MEAT safety and increased local government unit (LGU) income at the municipal level are among the benefits derived by beneficiaries across the country who are taking part in the Meat Establishment Improvement Program (MEIP).
The National Meat Inspection Service (NMIS) conducted an impact assessment on the MEIP in 31 LGUs across the country to evaluate its impact and identify the program’s effects on institutional development and governance.
The assessment was also made to ensure optimization of the meat value chain and determine the socio-economic benefits of the MEIP to the program participants.
Among the highlights of the findings were that the MEIP helped in promoting meat safety, production of quality meat, and increasing LGU income at the municipal level.
In addition, NMIS said the presence of an improved slaughterhouse reduced backyard slaughtering and resulted in better meat quality.
Also, the monetary gain was no longer just concentrated among the dealers but also distributed among the raisers, retailers, and to certain extent, input suppliers.
Among the supply value chain participants for swine, the hog raisers have the highest net income per kilogram at P48.65. But when the volume of production is factored in, an average livestock raiser would net around P33,000 – which is less than one-fifth what the dealer would usually make, even in net income per kilogram of beef.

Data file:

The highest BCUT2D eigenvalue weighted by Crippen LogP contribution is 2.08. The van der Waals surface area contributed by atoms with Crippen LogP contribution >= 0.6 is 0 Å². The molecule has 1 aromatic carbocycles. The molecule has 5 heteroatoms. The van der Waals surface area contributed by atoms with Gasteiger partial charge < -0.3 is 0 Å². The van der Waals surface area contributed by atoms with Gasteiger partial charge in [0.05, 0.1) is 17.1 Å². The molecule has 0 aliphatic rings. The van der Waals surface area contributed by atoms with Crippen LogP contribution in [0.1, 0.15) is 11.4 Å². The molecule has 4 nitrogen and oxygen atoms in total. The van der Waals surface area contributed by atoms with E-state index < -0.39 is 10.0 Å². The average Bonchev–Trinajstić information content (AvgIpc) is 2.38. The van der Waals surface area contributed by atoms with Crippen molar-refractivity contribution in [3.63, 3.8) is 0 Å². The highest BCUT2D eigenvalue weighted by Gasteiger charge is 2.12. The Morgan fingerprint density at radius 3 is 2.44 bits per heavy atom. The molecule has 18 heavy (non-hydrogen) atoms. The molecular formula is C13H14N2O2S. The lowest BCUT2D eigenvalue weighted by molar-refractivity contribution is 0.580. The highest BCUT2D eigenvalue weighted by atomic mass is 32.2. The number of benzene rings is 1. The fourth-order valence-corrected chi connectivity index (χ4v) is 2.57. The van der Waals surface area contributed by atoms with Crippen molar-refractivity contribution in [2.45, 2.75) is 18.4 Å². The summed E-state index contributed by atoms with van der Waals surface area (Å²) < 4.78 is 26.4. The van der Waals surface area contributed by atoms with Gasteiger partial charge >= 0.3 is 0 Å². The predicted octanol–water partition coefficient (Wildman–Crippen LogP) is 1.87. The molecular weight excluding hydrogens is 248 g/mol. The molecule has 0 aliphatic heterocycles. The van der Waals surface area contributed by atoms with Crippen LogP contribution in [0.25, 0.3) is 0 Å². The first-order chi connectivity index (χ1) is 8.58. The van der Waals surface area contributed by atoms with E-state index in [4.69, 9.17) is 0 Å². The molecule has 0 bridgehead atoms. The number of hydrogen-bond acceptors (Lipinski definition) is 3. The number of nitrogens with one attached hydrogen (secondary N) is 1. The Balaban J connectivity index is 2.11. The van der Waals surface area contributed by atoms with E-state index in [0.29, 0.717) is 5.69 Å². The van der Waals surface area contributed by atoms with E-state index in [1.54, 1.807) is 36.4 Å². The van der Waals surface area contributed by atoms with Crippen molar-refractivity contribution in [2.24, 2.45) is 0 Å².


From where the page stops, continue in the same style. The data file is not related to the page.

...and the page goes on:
Another benefit listed was the socio-economic impact on the beneficiaries. The MEIP has provided beneficiary LGUs with an additional source of income which can be used to fund other projects or meet financial obligations to creditors and their constituents. An average gross income of P1.6 million is added to the treasury annually, the findings showed.
Mayor John Dycoco of Libon Town in Albay, in his speech during the formal opening of their slaughterhouse, assured the NMIS that his town would comply with all the requirements set by the national government in order to ensure that the slaughterhouse would be accredited into the class “AA” category so they can sell the meat outside of the municipality.
LGUs can become an MEIP beneficiary by submitting their application, project proposal and other relevant requirements to the NMIS regional office where the proposed project is located.
LGUs must also include in their proposal the amount they are willing to put up for the project so that the NMIS can allocate the same amount of funds needed to complete it, as MEIP is a 50:50 fund-sharing scheme.
The final MEIP beneficiaries will be approved by the Secretary of Agriculture, while the NMIS provides technical assistance in the preparation of the project proposal up to the final completion of the project.